Public outcry and complaints from the trucking industry helped save two rest areas on I-84 in Willington from closure.

The measure passed the House 141-6 and the Senate 29-7 shortly before the close of the legislative session Wednesday. The reversal means the state will have to find about $460,000 to keep the rest areas open for another year.

Malloy’s Budget Director Ben Barnes said he doesn’t know exactly what will happen, but the five positions in the budget related to the rest areas were restored.

“I think it’s a reasonable amount of money. Clearly we have to make a go of it to address the individual and safety concerns,” said Barnes.

Rep. Anthony Guerrera, D-Rocky Hill, who was instrumental in negotiations to keep the rest areas open, noted that truckers have mandated rest periods and even non-commercial drivers need to stop on long trips.

“We preach safety on the roads – we say, ‘If you’re tired, pull over, rest, take a break.’ Closing the rest areas send the opposite message,” Guerrera said.

During debate on one of the budget implementers in the Senate it came to light that there were septic problems at the West Willington rest area, which could cost upward of $5 million to repair.

Guerrera said if the state has to add portable toilets to the site to keep it open, it will.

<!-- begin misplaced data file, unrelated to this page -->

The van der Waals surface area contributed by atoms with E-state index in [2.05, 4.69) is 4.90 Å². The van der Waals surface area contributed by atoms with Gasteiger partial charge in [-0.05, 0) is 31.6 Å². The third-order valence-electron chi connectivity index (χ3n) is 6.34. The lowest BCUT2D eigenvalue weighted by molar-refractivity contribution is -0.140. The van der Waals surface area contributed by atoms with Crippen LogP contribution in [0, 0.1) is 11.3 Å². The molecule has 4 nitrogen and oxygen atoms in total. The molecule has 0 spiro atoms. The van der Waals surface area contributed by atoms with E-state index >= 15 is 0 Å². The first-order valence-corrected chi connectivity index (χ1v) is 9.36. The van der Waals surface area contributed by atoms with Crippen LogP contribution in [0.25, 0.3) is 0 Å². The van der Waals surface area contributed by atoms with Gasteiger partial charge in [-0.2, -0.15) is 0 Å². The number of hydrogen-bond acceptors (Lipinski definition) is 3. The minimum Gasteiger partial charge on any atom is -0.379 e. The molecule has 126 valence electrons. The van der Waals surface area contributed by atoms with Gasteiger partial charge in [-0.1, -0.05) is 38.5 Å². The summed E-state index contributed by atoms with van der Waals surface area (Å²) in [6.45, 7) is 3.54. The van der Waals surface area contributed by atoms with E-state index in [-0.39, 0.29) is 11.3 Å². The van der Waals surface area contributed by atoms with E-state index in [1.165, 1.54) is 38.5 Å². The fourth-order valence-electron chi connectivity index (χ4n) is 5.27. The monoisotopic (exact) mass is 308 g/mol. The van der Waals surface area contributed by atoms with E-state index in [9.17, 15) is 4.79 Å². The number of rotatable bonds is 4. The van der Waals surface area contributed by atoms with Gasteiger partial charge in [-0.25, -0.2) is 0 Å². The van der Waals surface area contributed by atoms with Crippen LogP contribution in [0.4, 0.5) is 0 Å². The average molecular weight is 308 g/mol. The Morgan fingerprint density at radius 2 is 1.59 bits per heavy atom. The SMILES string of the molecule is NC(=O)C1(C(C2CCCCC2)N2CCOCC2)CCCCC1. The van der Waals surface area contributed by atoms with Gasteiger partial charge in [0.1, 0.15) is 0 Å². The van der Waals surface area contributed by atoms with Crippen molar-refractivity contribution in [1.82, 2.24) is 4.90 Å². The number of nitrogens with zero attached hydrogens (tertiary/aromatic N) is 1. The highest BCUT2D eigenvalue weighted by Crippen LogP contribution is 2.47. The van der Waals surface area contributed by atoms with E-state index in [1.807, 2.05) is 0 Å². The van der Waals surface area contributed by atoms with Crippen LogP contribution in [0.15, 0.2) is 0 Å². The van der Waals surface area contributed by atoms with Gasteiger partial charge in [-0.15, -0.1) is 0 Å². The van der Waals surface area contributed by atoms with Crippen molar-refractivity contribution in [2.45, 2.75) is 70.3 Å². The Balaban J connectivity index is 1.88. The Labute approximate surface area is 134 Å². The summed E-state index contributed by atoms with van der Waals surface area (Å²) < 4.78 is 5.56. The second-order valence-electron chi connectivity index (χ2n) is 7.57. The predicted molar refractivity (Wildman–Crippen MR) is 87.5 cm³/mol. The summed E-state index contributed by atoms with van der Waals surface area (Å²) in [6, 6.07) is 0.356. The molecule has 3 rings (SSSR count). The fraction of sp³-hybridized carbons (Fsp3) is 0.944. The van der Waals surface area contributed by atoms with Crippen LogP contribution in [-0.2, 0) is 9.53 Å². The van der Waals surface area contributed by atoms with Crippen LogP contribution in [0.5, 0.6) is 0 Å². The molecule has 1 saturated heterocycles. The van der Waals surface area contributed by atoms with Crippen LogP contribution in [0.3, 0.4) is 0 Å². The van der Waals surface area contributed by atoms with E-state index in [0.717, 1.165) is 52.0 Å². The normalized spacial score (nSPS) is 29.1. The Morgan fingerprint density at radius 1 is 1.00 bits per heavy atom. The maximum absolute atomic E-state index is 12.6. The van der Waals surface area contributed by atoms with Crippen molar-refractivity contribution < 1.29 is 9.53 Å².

“The summer vacation driving season is just about here.  People will need these rest areas and I am happy Governor Malloy was so receptive to keeping them open,” Guerrera said.

Republicans also applauded the decision.

“Our ultimate goal is to ensure optimum public safety, and to accomplish that through sound fiscal and public policy,“ Rep. David Scribner, R-Brookfield, said. “Rep. Guerrera and I have worked side by side to ensure that the legislature and the administration resolve this ill advised initiative that would compromise that interest.”

Michael Riley, president of the Motor Transport Association of Connecticut, said truckers were already hit this session with additional vehicle and fuel increases and don’t deserve to have their rest areas taken away. Currently there are between 1,000 and 1,330 more parking space for truckers to use to rest than are available every night in Connecticut.

Plans to close rest areas in Danbury, Southington, North Stonington, Middletown, and Wallingford will be re-evaluated in the 2012 legislative session.